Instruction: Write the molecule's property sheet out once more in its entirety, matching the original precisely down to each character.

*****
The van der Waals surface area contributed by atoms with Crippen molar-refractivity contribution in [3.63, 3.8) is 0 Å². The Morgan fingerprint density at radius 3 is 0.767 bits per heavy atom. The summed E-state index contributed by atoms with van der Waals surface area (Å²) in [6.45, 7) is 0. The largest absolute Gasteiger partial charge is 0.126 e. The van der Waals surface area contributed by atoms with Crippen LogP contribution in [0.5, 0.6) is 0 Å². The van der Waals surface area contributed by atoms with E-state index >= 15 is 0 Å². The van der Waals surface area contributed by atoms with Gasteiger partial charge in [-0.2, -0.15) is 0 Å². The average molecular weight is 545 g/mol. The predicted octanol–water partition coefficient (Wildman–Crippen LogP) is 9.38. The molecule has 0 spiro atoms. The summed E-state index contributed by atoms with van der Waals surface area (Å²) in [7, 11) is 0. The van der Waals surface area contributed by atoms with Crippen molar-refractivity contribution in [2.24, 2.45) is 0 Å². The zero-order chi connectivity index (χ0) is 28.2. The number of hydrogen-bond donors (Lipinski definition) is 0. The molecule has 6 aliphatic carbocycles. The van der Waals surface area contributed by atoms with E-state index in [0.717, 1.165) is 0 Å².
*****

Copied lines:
The van der Waals surface area contributed by atoms with Crippen molar-refractivity contribution in [3.63, 3.8) is 0 Å². The Morgan fingerprint density at radius 3 is 0.767 bits per heavy atom. The summed E-state index contributed by atoms with van der Waals surface area (Å²) in [6.45, 7) is 0. The largest absolute Gasteiger partial charge is 0.126 e. The van der Waals surface area contributed by atoms with Crippen LogP contribution in [0.5, 0.6) is 0 Å². The van der Waals surface area contributed by atoms with E-state index >= 15 is 0 Å². The van der Waals surface area contributed by atoms with Gasteiger partial charge in [-0.2, -0.15) is 0 Å². The average molecular weight is 545 g/mol. The predicted octanol–water partition coefficient (Wildman–Crippen LogP) is 9.38. The molecule has 0 spiro atoms. The summed E-state index contributed by atoms with van der Waals surface area (Å²) in [7, 11) is 0. The van der Waals surface area contributed by atoms with Crippen molar-refractivity contribution in [2.24, 2.45) is 0 Å². The zero-order chi connectivity index (χ0) is 28.2. The number of hydrogen-bond donors (Lipinski definition) is 0. The molecule has 6 aliphatic carbocycles. The van der Waals surface area contributed by atoms with E-state index in [0.717, 1.165) is 0 Å².